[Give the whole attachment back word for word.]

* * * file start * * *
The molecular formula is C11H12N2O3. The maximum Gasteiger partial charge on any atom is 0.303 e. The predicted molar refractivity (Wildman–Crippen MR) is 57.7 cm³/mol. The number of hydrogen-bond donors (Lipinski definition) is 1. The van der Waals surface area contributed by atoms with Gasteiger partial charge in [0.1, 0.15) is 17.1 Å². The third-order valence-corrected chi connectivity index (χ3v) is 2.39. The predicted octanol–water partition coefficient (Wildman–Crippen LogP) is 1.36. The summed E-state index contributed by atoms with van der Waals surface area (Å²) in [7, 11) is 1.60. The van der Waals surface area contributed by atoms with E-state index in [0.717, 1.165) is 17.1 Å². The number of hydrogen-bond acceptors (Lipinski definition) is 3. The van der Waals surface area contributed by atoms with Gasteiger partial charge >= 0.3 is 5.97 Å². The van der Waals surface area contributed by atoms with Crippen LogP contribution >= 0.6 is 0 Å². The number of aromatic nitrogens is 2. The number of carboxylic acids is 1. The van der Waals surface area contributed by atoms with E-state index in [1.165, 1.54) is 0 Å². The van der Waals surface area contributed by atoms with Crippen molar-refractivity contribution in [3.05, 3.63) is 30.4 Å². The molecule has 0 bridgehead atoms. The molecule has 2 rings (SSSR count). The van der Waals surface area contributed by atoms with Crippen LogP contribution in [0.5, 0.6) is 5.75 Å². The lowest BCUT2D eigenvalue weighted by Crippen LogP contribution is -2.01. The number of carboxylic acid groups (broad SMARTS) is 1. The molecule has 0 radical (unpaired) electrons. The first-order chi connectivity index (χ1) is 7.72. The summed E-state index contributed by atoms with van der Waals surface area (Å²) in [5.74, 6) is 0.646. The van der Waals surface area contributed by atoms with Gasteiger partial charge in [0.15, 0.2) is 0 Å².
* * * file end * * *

The molecular formula is C11H12N2O3. The maximum Gasteiger partial charge on any atom is 0.303 e. The predicted molar refractivity (Wildman–Crippen MR) is 57.7 cm³/mol. The number of hydrogen-bond donors (Lipinski definition) is 1. The van der Waals surface area contributed by atoms with Gasteiger partial charge in [0.1, 0.15) is 17.1 Å². The third-order valence-corrected chi connectivity index (χ3v) is 2.39. The predicted octanol–water partition coefficient (Wildman–Crippen LogP) is 1.36. The summed E-state index contributed by atoms with van der Waals surface area (Å²) in [7, 11) is 1.60. The van der Waals surface area contributed by atoms with E-state index in [0.717, 1.165) is 17.1 Å². The number of hydrogen-bond acceptors (Lipinski definition) is 3. The van der Waals surface area contributed by atoms with Gasteiger partial charge >= 0.3 is 5.97 Å². The van der Waals surface area contributed by atoms with Crippen LogP contribution >= 0.6 is 0 Å². The number of aromatic nitrogens is 2. The number of carboxylic acids is 1. The van der Waals surface area contributed by atoms with E-state index in [1.165, 1.54) is 0 Å². The van der Waals surface area contributed by atoms with Crippen molar-refractivity contribution in [3.05, 3.63) is 30.4 Å². The molecule has 0 bridgehead atoms. The molecule has 2 rings (SSSR count). The van der Waals surface area contributed by atoms with Crippen LogP contribution in [0.5, 0.6) is 5.75 Å². The lowest BCUT2D eigenvalue weighted by Crippen LogP contribution is -2.01. The number of carboxylic acid groups (broad SMARTS) is 1. The molecule has 0 radical (unpaired) electrons. The first-order chi connectivity index (χ1) is 7.72. The summed E-state index contributed by atoms with van der Waals surface area (Å²) in [5.74, 6) is 0.646. The van der Waals surface area contributed by atoms with Gasteiger partial charge in [0.15, 0.2) is 0 Å².